Basic Instrument Rating (BIR)

Mike Dyos • 1 May 2018
in community General Aviation

Are there any updates on the proposed BIR. I note the CAA recommended the DTO's be able to deliver the training.

I believe this proposal would be a significant step forward in flight safety and making the rating more obtainable.

Comments (4)

Dominique Roland

We plan to publish the opinion before the end of the year. Then, you have to account for the legislative process, that might take between 12 and 18 months.
By that time, we should have collected some feedback from the DTO implementation. If everything is running well, I would like to extend the scope of the DTO to BIR.

John Milner

The history of the IMCR in the UK taught by RTO's (soon to be renamed DTO) has been a huge success with an immensely positive impact on safety. It would be a real triumph for the BIR to follow that example across the whole of EASAland.

The UK-only IMCR, or IR(R) as it is now known, is proven over forty years as an absolute life-saver with no downside. It is readily achievable for a reasonable amount of time and money while being completely fit for purpose. With an IR(R), when the cloud or visibility comes down to less safe levels, we do not "scud run", we climb above the MSA. Thus CFIT and the loss of control following unplanned flight into IMC, two of the prime killers, are much reduced as risks.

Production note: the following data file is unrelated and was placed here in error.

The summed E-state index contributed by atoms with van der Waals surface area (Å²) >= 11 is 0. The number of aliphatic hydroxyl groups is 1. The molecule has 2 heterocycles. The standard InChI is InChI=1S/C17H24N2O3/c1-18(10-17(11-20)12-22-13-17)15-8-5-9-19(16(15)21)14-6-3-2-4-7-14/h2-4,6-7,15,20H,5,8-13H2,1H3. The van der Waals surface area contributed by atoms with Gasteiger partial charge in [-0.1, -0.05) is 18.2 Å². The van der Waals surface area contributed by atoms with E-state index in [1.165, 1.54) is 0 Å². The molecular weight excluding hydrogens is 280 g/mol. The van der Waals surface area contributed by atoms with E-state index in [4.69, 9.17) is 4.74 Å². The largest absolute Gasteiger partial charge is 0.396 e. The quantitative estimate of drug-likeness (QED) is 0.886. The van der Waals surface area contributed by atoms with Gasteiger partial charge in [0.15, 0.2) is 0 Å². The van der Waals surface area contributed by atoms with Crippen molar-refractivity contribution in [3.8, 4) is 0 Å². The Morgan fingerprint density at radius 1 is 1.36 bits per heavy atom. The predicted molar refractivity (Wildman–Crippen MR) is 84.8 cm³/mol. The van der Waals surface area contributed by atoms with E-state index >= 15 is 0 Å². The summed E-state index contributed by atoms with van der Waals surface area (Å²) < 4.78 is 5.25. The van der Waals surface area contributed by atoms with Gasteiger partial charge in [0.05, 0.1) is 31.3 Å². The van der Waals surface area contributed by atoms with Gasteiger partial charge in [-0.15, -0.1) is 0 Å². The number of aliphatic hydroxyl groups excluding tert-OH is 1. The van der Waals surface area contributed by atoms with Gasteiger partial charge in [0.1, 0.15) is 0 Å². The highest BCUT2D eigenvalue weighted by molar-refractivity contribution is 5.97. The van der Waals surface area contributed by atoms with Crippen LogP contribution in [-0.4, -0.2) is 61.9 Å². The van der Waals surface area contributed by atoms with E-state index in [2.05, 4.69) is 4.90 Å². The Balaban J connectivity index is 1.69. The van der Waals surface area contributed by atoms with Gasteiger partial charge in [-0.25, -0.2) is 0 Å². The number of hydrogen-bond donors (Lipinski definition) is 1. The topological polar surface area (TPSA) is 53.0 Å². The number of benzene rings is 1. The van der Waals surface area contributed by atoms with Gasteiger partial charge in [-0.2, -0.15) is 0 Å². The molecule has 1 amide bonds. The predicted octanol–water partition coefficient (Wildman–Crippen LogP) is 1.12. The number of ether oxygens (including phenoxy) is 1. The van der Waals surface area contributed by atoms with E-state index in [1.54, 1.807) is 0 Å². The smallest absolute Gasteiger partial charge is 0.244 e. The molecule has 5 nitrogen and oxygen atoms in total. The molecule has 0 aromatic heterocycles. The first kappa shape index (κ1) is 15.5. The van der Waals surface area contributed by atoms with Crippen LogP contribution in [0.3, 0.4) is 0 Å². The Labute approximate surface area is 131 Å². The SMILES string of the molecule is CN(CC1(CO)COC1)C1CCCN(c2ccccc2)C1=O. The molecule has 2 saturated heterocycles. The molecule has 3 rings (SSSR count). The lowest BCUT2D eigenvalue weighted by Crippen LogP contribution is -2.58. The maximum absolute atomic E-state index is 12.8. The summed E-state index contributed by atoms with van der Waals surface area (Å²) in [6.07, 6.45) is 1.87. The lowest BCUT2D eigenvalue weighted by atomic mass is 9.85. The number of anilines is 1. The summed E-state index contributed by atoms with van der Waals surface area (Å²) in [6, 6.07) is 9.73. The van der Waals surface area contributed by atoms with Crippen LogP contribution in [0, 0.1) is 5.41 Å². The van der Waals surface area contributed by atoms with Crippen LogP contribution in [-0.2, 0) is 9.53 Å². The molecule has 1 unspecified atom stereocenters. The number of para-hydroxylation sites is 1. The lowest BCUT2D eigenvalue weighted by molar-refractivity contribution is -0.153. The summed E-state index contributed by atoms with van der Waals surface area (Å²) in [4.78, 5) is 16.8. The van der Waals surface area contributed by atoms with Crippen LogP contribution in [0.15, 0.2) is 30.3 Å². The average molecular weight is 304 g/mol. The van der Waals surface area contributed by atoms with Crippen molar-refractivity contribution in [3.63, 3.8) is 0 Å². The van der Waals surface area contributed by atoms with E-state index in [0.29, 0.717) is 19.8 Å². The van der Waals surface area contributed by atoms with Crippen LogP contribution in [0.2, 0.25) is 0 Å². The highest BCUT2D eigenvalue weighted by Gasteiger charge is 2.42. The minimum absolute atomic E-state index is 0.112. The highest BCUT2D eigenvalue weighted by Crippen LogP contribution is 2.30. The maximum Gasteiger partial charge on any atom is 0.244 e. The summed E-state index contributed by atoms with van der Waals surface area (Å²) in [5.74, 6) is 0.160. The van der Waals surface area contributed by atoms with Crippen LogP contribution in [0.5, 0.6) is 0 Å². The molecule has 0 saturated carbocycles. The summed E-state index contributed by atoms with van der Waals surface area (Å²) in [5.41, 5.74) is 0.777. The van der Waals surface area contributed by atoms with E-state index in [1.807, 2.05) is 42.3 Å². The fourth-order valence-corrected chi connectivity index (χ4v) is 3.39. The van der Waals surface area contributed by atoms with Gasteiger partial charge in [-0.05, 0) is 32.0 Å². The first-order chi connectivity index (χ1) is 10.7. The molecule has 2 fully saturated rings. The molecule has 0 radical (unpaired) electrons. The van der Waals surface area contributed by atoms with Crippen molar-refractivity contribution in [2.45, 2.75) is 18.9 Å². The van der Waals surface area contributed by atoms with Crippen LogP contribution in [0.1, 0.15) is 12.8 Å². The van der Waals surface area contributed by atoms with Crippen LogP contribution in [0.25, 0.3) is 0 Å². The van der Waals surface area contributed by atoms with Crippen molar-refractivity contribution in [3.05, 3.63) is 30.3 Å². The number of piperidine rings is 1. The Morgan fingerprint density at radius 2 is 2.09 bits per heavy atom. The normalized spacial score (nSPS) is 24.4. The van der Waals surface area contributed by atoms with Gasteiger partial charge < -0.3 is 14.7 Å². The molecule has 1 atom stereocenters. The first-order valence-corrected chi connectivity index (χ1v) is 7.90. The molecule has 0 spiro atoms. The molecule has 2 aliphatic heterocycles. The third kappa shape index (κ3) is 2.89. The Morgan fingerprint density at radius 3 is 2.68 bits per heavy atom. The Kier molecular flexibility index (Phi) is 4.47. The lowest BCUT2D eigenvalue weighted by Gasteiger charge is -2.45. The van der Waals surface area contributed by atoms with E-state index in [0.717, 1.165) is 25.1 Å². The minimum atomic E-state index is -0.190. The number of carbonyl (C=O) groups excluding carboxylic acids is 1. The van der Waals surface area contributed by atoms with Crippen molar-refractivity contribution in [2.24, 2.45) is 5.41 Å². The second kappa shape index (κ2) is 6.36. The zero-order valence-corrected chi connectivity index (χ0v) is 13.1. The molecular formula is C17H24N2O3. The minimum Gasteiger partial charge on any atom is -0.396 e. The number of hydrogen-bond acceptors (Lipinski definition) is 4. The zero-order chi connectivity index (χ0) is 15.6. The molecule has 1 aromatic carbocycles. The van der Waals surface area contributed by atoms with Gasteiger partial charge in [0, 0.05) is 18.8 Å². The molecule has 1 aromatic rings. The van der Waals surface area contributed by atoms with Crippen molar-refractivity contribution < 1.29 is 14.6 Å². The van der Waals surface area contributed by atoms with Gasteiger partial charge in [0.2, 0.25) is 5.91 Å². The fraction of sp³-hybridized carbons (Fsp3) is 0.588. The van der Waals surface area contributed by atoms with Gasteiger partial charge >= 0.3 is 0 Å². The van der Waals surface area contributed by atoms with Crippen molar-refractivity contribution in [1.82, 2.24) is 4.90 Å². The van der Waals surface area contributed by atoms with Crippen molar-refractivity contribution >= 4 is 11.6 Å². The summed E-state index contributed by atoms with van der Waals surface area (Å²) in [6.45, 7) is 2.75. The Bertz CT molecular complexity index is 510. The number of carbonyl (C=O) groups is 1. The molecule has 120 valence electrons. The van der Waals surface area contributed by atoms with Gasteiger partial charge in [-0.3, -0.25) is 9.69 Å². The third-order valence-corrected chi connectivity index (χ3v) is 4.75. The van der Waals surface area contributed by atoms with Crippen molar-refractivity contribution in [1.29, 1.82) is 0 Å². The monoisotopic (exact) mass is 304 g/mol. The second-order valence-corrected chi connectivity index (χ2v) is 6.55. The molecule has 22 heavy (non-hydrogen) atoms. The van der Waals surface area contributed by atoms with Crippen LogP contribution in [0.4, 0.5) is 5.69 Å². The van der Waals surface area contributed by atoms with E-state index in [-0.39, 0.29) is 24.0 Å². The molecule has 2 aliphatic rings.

As a side benefit, the rating improves the utility of light GA. I can make safely a flight using my IR(R) that I would never dare to attempt with a plain PPL.
Please EASA, expedite the BIR (which is very much like the IR(R)) as much as possible.

Florian Rhyn

Thanks for this thread. I absolutely share this thought. The instrument rating made me a better pilot. Anyone should have access to this rating. Having it only in ATOs would be an obstacle (as it is today with the E-IR, CB-IR). The FAA demonstrates that the success of pilot training is mostly in the hands of the individual instructor, be it in a flight school environment, in a club or just 1:1 training. Hopefully this suggestion comes to fruition. In the end, we need many many more IR pilots in Europe. One part is highly improved safety, the other part is making flying attractive again - and the IR helps reducing the workload on flights through complicated European airspace, making the GA airplane a means of transportation again.

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